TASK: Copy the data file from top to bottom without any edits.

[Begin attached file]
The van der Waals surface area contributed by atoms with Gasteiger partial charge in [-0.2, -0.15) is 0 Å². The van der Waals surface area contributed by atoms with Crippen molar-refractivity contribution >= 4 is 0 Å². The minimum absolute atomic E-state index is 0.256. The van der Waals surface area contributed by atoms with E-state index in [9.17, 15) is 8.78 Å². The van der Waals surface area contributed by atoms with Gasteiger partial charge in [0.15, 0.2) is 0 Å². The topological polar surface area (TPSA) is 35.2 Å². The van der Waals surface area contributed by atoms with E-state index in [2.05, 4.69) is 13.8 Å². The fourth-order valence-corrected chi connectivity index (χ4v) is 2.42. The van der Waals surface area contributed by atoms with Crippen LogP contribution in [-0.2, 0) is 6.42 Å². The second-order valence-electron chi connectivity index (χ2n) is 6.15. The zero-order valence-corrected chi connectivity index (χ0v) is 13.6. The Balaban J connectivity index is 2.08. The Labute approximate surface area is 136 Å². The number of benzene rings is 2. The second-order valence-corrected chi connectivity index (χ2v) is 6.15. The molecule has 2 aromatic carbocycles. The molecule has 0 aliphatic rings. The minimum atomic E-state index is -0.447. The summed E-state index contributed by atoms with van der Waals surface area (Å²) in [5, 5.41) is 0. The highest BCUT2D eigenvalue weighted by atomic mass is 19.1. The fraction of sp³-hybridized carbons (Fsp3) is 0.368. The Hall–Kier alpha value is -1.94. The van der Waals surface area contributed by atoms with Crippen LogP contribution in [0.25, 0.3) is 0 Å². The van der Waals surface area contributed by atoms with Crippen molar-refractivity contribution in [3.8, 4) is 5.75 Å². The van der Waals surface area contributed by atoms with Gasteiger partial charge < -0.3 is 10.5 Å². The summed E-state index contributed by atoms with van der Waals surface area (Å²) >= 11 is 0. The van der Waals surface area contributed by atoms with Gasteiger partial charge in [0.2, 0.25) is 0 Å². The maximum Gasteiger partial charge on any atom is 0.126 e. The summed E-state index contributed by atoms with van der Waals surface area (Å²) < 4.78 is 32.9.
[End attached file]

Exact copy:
The van der Waals surface area contributed by atoms with Gasteiger partial charge in [-0.2, -0.15) is 0 Å². The van der Waals surface area contributed by atoms with Crippen molar-refractivity contribution >= 4 is 0 Å². The minimum absolute atomic E-state index is 0.256. The van der Waals surface area contributed by atoms with E-state index in [9.17, 15) is 8.78 Å². The van der Waals surface area contributed by atoms with Gasteiger partial charge in [0.15, 0.2) is 0 Å². The topological polar surface area (TPSA) is 35.2 Å². The van der Waals surface area contributed by atoms with E-state index in [2.05, 4.69) is 13.8 Å². The fourth-order valence-corrected chi connectivity index (χ4v) is 2.42. The van der Waals surface area contributed by atoms with Crippen LogP contribution in [-0.2, 0) is 6.42 Å². The second-order valence-electron chi connectivity index (χ2n) is 6.15. The zero-order valence-corrected chi connectivity index (χ0v) is 13.6. The Balaban J connectivity index is 2.08. The Labute approximate surface area is 136 Å². The number of benzene rings is 2. The second-order valence-corrected chi connectivity index (χ2v) is 6.15. The molecule has 2 aromatic carbocycles. The molecule has 0 aliphatic rings. The minimum atomic E-state index is -0.447. The summed E-state index contributed by atoms with van der Waals surface area (Å²) in [5, 5.41) is 0. The highest BCUT2D eigenvalue weighted by atomic mass is 19.1. The fraction of sp³-hybridized carbons (Fsp3) is 0.368. The Hall–Kier alpha value is -1.94. The van der Waals surface area contributed by atoms with Crippen LogP contribution in [0.25, 0.3) is 0 Å². The van der Waals surface area contributed by atoms with Crippen molar-refractivity contribution in [3.8, 4) is 5.75 Å². The van der Waals surface area contributed by atoms with Gasteiger partial charge < -0.3 is 10.5 Å². The summed E-state index contributed by atoms with van der Waals surface area (Å²) >= 11 is 0. The van der Waals surface area contributed by atoms with Gasteiger partial charge in [0.2, 0.25) is 0 Å². The maximum Gasteiger partial charge on any atom is 0.126 e. The summed E-state index contributed by atoms with van der Waals surface area (Å²) < 4.78 is 32.9.